Yes, some people will resist having a weekly 1 on 1 meeting, especially the B-Players who wish to avoid accountability. Make it a rule, not a choice. Don’t let anyone postpone them because they claim to be too busy. Set yourself a KPI standard of meeting 9 weeks out of every 10.

Bi-weekly does not work in my experience. All it takes is for you to miss 1 meeting, and you have gone a whole month without a meaningful catch-up to provide 1 on 1 coaching.  

Random meetings (casual conversations, coffees, brainstorming) that you have with an individual during the week do not replace the recurring, diarized 1 on 1 meeting every week.

Here is my sample agenda for running a successful 1 on 1 meeting:

1. Review Goals and Tasks

Both parties must come to the meeting fully prepared, with dashboards updated, and information on hand to discuss current issues.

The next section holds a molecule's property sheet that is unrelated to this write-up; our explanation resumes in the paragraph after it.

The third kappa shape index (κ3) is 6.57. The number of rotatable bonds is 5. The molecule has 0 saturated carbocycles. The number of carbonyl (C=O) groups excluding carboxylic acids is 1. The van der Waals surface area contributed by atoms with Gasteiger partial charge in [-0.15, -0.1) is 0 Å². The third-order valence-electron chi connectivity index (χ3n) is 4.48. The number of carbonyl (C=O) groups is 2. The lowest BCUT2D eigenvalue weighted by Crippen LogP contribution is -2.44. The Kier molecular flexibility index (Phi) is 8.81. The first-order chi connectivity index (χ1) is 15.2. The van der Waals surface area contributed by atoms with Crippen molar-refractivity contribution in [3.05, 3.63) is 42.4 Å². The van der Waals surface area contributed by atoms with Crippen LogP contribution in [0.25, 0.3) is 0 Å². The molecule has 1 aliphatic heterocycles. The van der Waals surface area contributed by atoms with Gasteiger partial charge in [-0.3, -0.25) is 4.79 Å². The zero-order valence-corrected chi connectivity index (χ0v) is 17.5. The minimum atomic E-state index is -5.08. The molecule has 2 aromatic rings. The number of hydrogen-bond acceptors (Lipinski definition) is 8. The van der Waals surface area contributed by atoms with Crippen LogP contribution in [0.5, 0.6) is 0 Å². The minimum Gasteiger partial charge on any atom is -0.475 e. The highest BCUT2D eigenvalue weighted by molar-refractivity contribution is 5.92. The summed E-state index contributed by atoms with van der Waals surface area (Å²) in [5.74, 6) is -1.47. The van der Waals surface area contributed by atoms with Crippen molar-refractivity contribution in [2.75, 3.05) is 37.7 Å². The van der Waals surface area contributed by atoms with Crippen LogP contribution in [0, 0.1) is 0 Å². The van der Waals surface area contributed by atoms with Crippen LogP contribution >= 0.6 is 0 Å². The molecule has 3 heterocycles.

I have a saying. “Successful Business Execution is 20% getting clear about what needs to be done, and 80% following up to make sure it actually gets done”. 

Get a status update on each Project or Task. Are they on schedule to be completed, as scoped, by the due date? If not, what is happening here? 

Check-in with the person’s Metrics (Key Performance Indicators). Are the numbers “in the green“? If not, what is happening here? 

Drill down on any overdue Tasks. What is happening here? Where appropriate, renegotiate due dates and get firm commitments.  

You get what you inspect! This is not micromanaging. It is a consultation to make sure both parties have a shared view of the current reality. You give the person freedom and autonomy to determine how to achieve their goals, but you close the loop each week by “… following up to make sure it actually gets done”.

2. What’s happening here? (Weed the garden) 

Letting people off the hook without discussing poor performance is like letting weeds grow in your garden. If you don’t pull the weeds out quickly, the weeds will take over your garden and choke the growth of your crops.